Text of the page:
2013 Advocacy Breakfast: Violence Prevention and Safe Schools
APA's Education Government Relations Office hosts meeting in Honolulu to highlight advocacy efforts
By Alexandra Ginsberg
On Aug. 3, 2013, APA members gathered in Honolulu as part of APA's convention for the Education Government Relations Office's Annual Education Advocacy Breakfast Meeting. Moderated by APA's senior policy advisor, Ellen Garrison, PhD, the meeting focused on preventing violence and promoting safe school environments, and featured a panel of experts who have been tremendous advocates for psychology in their recent efforts to engage and educate policymakers. As Garrison stated in her opening comments, this timely topic presents us with a serious and urgent challenge on behalf of our nation's youth; particularly in the wake of recent tragedies such as the campus suicide at Rutgers University, and mass shooting at Sandy Hook Elementary School.
Dorothy Espelage, PhD — a professor of child development in the Department of Educational Psychology at the University of Illinois at Urbana-Champaign — has studied bullying, sexual harassment and dating violence among early adolescents for two decades. At the meeting, she presented recent findings from a CDC-funded randomized clinical trial of a prevention program in 36 middle schools, which sought to reduce bullying and sexual violence. Espelage discussed the importance of disseminating science as a research-psychologist on Capitol Hill, and drew particular emphasis to the success of social and emotional learning programs in schools throughout her research, which she found had led to reductions in violence, increases in school safety and greater achievement scores. ED-GRO continues to advocate for federal legislation that promotes social and emotional learning.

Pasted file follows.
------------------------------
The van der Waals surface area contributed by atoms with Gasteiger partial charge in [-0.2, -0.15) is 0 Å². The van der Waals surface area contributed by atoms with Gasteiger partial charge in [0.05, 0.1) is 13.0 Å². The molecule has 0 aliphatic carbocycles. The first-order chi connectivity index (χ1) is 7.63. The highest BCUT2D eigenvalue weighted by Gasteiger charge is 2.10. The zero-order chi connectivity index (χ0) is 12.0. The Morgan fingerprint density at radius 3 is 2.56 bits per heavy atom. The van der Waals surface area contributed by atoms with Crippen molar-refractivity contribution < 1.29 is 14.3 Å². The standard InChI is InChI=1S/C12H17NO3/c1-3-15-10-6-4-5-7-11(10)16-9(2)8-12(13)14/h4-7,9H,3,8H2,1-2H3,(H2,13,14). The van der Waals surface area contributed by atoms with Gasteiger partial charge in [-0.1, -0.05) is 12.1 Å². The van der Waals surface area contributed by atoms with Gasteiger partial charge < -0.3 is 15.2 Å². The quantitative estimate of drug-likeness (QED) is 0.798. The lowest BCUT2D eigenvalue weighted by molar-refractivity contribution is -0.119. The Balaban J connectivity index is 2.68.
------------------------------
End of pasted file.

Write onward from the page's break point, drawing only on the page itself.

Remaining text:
Louise Douce, PhD, a specialist in college student mental health, has been nationally active in the education and training issues for psychologists and other mental health professionals. Douce discussed different forms of violence on college campuses, including sexual assault, bullying and suicide. With regards to reducing the instances of violence on college campuses, she indicated that early detection of problematic behavior and effective intervention strategies were both key to prevention. Douce encouraged attendees to engage in federal advocacy efforts for programs that target and fund evidence-based prevention programs on college campuses, such as the Garrett Lee Smith Memorial Act (GLSMA). ED-GRO has played a lead role in the GLSMA reauthorization efforts in the 113th Congress and continues to be engaged in promoting House and Senate legislation.
Diane Elmore, PhD, director of the Policy Program for the UCLA-Duke University National Center for Child Traumatic Stress, spoke about the specific role of education and advocacy in addressing child trauma. Established by Congress in 2000 and funded through the Substance Abuse and Mental Health Services Administration, the National Child Traumatic Stress Network (NCTSN) seeks to raise the standard of care and increase access to services for traumatized children, families and communities. Elmore described the tremendous advocacy efforts that have protected and strengthened this essential program for the last thirteen years, including a successful advocacy campaign against a proposed 72 percent cut in the president's FY 2012 budget.
ED-GRO thanks everyone who participated in this year's Education Advocacy Breakfast Meeting, and looks forward to seeing everyone in 2014 at APA's Annual Convention in Washington, D.C.